Marketers often focus on cybersecurity best practices after there is an incident, though experts say that needs to change to improve a company's chances of surviving a cyberattack.
Marketing departments are not considered vital cogs when it comes to securing a company's digital assets--that is, until something happens. Then marketing teams get busy, as they're the ones who explain what happened and relay the company's position going forward to affected customers and the media.
"It is time for marketers to become educated in the threat landscape, understand how to respond to threats, and take a leadership role in communicating to customers," writes Norman Guadagno, senior VP of marketing and chief evangelist at Carbonite, in his Medium article Marketers, You Will Be Hacked. "Just as we embraced the language of big data and analytics to reinvent marketing, we must now embrace the language of cyber-security--and maybe invent new language--to reinvent how we communicate to increasingly wary customers."
What marketers should do now--before a cybersecurity incident
Guadagno believes marketers need to be more involved before a cybersecurity incident. They should understand:
- What data the business controls;
- Where the data is stored;
- The relative value of the data; and
- Ways in which a cybersecurity incident can occur.
In order to achieve this kind of involvement, Guadagno suggests, "They (CMOs) have to form tight partnerships with the CFO, CSO, and CSIO so they can be seen as knowledgeable, valuable partners."
Sam Bocetta, a now-retired security analyst with the Department of Defense who has 30-years of experience, agrees with Guadagno. In his Marketing Land article, Cybersecurity for marketers: Teamwork is key to protect data, he writes:
"Marketing teams should regularly reevaluate how they approach cybersecurity--especially during a merger and acquisition--and work in tandem, not separately, with the IT department.''
SEE: Incident response policy (Tech Pro Research)
Why marketing departments are cybersecurity targets
Because of what they do, marketing departments are potential cybersecurity risks themselves, and digital bad actors are well aware of it. "Since marketers are more closely connected to networking on social media, they share a lot of close-to-home data," writes Bocetta. "It can turn into a simple endeavor for cybercriminals looking to social specialist their way inside an organization."
According to Bocetta, attackers employ social engineering to get marketers and their assistants to open or click on fake email--or other messaging applications--solicitations with the intent to infect the victim's digital device with malware. It's a common ploy, but marketing departments are particularly prone to spearphishing, since it's their job to check out what may appear to be a business lead.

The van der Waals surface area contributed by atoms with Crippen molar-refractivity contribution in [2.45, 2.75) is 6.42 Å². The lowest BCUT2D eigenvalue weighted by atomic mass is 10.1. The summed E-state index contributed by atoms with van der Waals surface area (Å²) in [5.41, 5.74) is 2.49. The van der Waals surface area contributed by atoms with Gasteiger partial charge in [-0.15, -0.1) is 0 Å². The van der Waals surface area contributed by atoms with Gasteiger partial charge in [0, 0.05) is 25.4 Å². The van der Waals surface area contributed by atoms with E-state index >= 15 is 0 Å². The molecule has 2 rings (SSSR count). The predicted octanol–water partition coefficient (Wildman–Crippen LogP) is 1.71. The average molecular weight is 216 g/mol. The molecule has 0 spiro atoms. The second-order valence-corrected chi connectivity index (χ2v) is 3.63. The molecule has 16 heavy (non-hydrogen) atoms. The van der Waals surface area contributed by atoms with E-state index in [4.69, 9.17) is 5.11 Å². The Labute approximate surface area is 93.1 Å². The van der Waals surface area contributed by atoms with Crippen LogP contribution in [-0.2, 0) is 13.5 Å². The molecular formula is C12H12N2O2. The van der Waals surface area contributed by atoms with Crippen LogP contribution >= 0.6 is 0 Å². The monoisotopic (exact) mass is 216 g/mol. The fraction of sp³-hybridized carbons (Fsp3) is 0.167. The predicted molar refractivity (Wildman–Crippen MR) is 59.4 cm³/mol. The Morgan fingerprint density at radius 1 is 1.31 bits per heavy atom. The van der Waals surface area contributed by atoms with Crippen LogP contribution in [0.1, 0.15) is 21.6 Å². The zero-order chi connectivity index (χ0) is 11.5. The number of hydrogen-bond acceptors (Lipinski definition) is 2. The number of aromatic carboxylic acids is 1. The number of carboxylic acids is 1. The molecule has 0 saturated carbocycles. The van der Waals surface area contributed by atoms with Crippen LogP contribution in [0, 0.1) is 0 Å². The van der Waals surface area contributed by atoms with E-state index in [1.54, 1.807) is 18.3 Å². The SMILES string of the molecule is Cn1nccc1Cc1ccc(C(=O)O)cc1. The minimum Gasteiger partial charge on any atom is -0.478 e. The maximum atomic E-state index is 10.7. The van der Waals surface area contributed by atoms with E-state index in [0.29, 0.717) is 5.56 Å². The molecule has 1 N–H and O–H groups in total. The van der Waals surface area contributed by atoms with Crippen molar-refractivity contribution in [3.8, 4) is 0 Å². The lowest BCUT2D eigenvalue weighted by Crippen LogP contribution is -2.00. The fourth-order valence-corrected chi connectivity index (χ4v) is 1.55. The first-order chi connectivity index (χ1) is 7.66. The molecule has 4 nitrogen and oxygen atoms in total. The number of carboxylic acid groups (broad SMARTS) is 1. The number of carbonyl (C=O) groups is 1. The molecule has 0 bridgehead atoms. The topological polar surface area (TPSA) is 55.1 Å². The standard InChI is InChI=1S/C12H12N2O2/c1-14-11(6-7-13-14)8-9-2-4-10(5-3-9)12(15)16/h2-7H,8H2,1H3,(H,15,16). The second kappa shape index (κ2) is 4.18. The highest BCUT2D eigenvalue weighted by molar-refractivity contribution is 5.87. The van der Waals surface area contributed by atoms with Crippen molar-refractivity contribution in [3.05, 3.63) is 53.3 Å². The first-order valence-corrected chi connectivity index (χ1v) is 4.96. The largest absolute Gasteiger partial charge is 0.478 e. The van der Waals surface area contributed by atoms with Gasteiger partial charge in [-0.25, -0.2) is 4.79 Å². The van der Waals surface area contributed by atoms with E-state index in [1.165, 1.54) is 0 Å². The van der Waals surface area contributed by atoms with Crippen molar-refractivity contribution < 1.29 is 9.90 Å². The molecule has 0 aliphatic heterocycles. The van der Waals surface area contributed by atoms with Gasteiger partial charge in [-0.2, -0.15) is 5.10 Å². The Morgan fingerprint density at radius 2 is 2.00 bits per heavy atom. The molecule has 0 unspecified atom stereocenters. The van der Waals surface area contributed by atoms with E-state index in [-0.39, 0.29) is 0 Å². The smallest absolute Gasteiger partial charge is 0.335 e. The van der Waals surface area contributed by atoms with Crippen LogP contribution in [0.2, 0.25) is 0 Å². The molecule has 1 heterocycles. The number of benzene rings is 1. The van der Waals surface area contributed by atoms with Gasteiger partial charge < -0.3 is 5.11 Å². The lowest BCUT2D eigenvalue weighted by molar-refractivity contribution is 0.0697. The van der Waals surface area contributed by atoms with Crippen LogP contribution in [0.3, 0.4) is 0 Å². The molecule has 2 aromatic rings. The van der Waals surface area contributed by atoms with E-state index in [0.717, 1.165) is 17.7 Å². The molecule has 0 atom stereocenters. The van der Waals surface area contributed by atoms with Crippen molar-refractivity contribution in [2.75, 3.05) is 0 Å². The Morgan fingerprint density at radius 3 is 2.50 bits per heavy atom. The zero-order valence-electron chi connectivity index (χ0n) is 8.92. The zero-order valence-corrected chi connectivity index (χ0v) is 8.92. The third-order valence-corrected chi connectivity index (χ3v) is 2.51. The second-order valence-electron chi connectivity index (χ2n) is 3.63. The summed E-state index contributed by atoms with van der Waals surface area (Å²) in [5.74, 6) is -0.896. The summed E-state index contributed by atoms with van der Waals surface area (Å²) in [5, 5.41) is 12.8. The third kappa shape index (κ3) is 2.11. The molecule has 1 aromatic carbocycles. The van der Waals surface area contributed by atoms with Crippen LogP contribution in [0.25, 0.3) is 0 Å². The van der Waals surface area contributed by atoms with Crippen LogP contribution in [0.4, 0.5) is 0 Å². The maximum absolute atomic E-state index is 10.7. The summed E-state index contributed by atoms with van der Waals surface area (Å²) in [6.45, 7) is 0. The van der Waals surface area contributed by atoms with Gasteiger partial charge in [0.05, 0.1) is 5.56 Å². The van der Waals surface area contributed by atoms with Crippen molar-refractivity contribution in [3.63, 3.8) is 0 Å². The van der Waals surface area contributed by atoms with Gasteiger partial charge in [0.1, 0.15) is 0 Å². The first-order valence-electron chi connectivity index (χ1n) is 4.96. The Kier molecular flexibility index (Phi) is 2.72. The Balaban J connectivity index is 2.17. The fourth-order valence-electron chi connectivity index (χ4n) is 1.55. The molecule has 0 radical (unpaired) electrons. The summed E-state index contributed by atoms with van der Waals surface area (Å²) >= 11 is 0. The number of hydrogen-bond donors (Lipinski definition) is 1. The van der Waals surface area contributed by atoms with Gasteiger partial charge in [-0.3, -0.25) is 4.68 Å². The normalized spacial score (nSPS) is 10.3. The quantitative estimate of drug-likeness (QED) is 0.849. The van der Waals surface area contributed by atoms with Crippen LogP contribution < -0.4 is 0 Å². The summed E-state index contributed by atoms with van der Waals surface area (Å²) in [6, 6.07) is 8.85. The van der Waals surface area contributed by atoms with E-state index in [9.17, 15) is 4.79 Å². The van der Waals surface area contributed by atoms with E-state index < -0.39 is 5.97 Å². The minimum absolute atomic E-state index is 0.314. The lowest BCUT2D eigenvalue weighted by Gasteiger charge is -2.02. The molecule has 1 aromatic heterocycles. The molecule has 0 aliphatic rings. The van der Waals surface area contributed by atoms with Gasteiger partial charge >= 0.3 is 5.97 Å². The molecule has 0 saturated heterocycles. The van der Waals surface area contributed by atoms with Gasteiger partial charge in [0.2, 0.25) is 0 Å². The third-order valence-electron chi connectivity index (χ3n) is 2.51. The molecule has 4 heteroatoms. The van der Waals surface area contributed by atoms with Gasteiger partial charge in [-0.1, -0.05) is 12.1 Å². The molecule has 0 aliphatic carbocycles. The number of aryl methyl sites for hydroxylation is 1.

SEE: Phishing and spearphishing: An IT pro's guide (free PDF) (TechRepublic)
Bocetta points out additional areas where marketing teams need to be cautious:
- When working with outside vendors and software programs that require the exchange of delicate and confidential company information;
- When installing new marketing tools, marketing personnel need to collaborate with members of the IT department, in particular, those responsible for cybersecurity, to ensure company and customer information remains secure; and
- During each new merger or acquisition, as either can create or expose new vulnerabilities.
Marketing pros should help, not hinder, cybersecurity efforts
"Marketers can resign themselves to being targets or risk factors, or they can become champions of the CISO's office," suggests Juliette Rizkallah, CMO at SailPoint, in the Forbes article The Role Of Marketing In Cybersecurity. "Creating a culture of cybersecurity in an organization requires the talent of a marketing department that, campaign after campaign, will reiterate the importance of security training, good password hygiene, physical security enforcement, social engineering awareness and so on."
SEE: 10 ways to raise your users' cybersecurity IQ (free PDF) (TechRepublic)
As one might think, teaming up the CISO and CMO seems odd. But Rizkallah's employer, SailPoint, provides on-premise and cloud-based identity-management software, which would suggest everyone including marketing personnel, needs to be focused on cybersecurity.
"Our marketers pride themselves on avoiding social-engineering traps and complying with security-technology council rules," adds Rizkallah. ''The marketing employees are the best megaphones a CISO can find to recruit more champions or--as we call them at SailPoint--'security heroes' in the organization.''
A commitment to the company's cybersecurity stance
Guadagno, Bocetta, Rizkallah, and others are concerned that too many marketing departments are not committed to doing their share to improve their company's cybersecurity stance.
"Marketing and advertising teams should regularly reevaluate how they approach cybersecurity--especially during a merger and acquisition--and to work in tandem, not separately, with the IT department," concludes Bocetta. "Security programs and processes should be woven into everything that digital marketers do, making them genuine stewards of information-security best practices."
- Cheat sheet: How to become a cybersecurity pro (TechRepublic)
- Phishing attacks: A guide for IT pros (TechRepublic download)
- Information security policy (Tech Pro Research)
- Online security 101: Tips for protecting your privacy from hackers and spies (ZDNet)
- The best password managers of 2019 (CNET)
- Cybersecurity and cyberwar: More must-read coverage (TechRepublic on Flipboard)